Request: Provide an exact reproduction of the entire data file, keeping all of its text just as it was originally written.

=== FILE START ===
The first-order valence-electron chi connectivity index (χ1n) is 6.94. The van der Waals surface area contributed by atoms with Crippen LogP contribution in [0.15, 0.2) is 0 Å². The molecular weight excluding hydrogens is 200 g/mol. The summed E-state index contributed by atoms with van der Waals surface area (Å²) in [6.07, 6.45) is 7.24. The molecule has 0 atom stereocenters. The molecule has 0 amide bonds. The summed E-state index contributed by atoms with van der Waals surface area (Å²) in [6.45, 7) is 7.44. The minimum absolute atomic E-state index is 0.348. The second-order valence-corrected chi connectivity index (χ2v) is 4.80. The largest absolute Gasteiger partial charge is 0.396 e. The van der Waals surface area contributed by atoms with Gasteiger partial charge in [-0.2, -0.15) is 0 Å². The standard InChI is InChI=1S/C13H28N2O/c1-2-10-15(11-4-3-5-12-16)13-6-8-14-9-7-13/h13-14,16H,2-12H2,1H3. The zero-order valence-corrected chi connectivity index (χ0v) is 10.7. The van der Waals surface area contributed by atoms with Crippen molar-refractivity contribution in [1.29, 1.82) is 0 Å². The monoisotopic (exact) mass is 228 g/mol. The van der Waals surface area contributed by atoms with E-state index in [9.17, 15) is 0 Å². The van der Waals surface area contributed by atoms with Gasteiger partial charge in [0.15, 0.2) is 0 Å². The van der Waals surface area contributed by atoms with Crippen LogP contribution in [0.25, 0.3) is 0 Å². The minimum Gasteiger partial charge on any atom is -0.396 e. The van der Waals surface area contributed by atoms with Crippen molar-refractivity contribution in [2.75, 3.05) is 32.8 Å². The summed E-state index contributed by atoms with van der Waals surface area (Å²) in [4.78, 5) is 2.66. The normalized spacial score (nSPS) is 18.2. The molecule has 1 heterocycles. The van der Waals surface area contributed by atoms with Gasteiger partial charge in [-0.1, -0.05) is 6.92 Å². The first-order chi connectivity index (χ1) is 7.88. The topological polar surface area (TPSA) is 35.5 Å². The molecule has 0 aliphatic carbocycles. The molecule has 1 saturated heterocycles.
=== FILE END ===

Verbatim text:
The first-order valence-electron chi connectivity index (χ1n) is 6.94. The van der Waals surface area contributed by atoms with Crippen LogP contribution in [0.15, 0.2) is 0 Å². The molecular weight excluding hydrogens is 200 g/mol. The summed E-state index contributed by atoms with van der Waals surface area (Å²) in [6.07, 6.45) is 7.24. The molecule has 0 atom stereocenters. The molecule has 0 amide bonds. The summed E-state index contributed by atoms with van der Waals surface area (Å²) in [6.45, 7) is 7.44. The minimum absolute atomic E-state index is 0.348. The second-order valence-corrected chi connectivity index (χ2v) is 4.80. The largest absolute Gasteiger partial charge is 0.396 e. The van der Waals surface area contributed by atoms with Gasteiger partial charge in [-0.2, -0.15) is 0 Å². The standard InChI is InChI=1S/C13H28N2O/c1-2-10-15(11-4-3-5-12-16)13-6-8-14-9-7-13/h13-14,16H,2-12H2,1H3. The zero-order valence-corrected chi connectivity index (χ0v) is 10.7. The van der Waals surface area contributed by atoms with Crippen molar-refractivity contribution in [1.29, 1.82) is 0 Å². The monoisotopic (exact) mass is 228 g/mol. The van der Waals surface area contributed by atoms with E-state index in [9.17, 15) is 0 Å². The van der Waals surface area contributed by atoms with Gasteiger partial charge in [0.15, 0.2) is 0 Å². The van der Waals surface area contributed by atoms with Crippen LogP contribution in [0.25, 0.3) is 0 Å². The minimum Gasteiger partial charge on any atom is -0.396 e. The van der Waals surface area contributed by atoms with Crippen molar-refractivity contribution in [2.75, 3.05) is 32.8 Å². The summed E-state index contributed by atoms with van der Waals surface area (Å²) in [4.78, 5) is 2.66. The normalized spacial score (nSPS) is 18.2. The molecule has 1 heterocycles. The van der Waals surface area contributed by atoms with Gasteiger partial charge in [-0.1, -0.05) is 6.92 Å². The first-order chi connectivity index (χ1) is 7.88. The topological polar surface area (TPSA) is 35.5 Å². The molecule has 0 aliphatic carbocycles. The molecule has 1 saturated heterocycles.